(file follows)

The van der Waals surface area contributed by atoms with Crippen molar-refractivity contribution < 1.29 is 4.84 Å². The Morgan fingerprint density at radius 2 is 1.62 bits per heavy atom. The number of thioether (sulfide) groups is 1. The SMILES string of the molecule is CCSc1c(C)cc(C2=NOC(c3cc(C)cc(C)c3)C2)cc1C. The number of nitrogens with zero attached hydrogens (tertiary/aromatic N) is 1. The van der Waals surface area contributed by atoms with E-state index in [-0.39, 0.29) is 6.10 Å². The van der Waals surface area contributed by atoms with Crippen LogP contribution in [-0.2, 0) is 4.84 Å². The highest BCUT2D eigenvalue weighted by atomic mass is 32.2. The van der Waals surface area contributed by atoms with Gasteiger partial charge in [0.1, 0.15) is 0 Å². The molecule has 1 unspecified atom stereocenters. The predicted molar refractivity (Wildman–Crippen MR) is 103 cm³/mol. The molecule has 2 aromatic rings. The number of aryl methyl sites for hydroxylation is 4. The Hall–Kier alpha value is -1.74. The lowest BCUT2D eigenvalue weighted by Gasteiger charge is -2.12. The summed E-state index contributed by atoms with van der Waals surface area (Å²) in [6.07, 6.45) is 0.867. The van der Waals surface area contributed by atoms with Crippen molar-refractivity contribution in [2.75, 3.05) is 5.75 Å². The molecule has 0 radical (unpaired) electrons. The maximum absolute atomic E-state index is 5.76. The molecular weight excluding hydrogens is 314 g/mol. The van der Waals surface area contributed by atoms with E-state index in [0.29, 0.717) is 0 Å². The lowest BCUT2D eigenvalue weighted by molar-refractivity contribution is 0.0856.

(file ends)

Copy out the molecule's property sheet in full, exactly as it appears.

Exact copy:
The van der Waals surface area contributed by atoms with Crippen molar-refractivity contribution < 1.29 is 4.84 Å². The Morgan fingerprint density at radius 2 is 1.62 bits per heavy atom. The number of thioether (sulfide) groups is 1. The SMILES string of the molecule is CCSc1c(C)cc(C2=NOC(c3cc(C)cc(C)c3)C2)cc1C. The number of nitrogens with zero attached hydrogens (tertiary/aromatic N) is 1. The van der Waals surface area contributed by atoms with E-state index in [-0.39, 0.29) is 6.10 Å². The van der Waals surface area contributed by atoms with Crippen LogP contribution in [-0.2, 0) is 4.84 Å². The highest BCUT2D eigenvalue weighted by atomic mass is 32.2. The van der Waals surface area contributed by atoms with Gasteiger partial charge in [0.1, 0.15) is 0 Å². The molecule has 1 unspecified atom stereocenters. The predicted molar refractivity (Wildman–Crippen MR) is 103 cm³/mol. The molecule has 2 aromatic rings. The number of aryl methyl sites for hydroxylation is 4. The Hall–Kier alpha value is -1.74. The lowest BCUT2D eigenvalue weighted by Gasteiger charge is -2.12. The summed E-state index contributed by atoms with van der Waals surface area (Å²) in [6.07, 6.45) is 0.867. The van der Waals surface area contributed by atoms with Crippen molar-refractivity contribution in [2.75, 3.05) is 5.75 Å². The molecule has 0 radical (unpaired) electrons. The maximum absolute atomic E-state index is 5.76. The molecular weight excluding hydrogens is 314 g/mol. The van der Waals surface area contributed by atoms with E-state index in [0.29, 0.717) is 0 Å². The lowest BCUT2D eigenvalue weighted by molar-refractivity contribution is 0.0856.